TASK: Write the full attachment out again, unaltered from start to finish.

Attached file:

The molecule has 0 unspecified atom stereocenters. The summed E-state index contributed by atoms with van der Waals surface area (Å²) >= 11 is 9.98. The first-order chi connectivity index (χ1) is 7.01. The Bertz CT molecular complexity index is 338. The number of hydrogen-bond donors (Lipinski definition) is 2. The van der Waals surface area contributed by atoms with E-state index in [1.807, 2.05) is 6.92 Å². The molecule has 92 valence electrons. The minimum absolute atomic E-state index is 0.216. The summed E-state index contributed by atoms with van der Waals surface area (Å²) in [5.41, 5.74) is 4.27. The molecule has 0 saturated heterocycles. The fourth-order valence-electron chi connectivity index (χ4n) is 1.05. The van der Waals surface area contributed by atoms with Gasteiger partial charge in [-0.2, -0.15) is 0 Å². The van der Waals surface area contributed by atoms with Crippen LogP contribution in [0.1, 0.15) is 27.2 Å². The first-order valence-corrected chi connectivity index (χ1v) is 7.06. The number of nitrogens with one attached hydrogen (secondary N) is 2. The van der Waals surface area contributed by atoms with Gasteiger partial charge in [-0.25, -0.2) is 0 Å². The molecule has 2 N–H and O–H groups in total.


The molecule has 0 unspecified atom stereocenters. The summed E-state index contributed by atoms with van der Waals surface area (Å²) >= 11 is 9.98. The first-order chi connectivity index (χ1) is 7.01. The Bertz CT molecular complexity index is 338. The number of hydrogen-bond donors (Lipinski definition) is 2. The van der Waals surface area contributed by atoms with E-state index in [1.807, 2.05) is 6.92 Å². The molecule has 92 valence electrons. The minimum absolute atomic E-state index is 0.216. The summed E-state index contributed by atoms with van der Waals surface area (Å²) in [5.41, 5.74) is 4.27. The molecule has 0 saturated heterocycles. The fourth-order valence-electron chi connectivity index (χ4n) is 1.05. The van der Waals surface area contributed by atoms with Gasteiger partial charge in [-0.2, -0.15) is 0 Å². The van der Waals surface area contributed by atoms with Crippen LogP contribution in [0.1, 0.15) is 27.2 Å². The first-order valence-corrected chi connectivity index (χ1v) is 7.06. The number of nitrogens with one attached hydrogen (secondary N) is 2. The van der Waals surface area contributed by atoms with Gasteiger partial charge in [-0.25, -0.2) is 0 Å². The molecule has 2 N–H and O–H groups in total.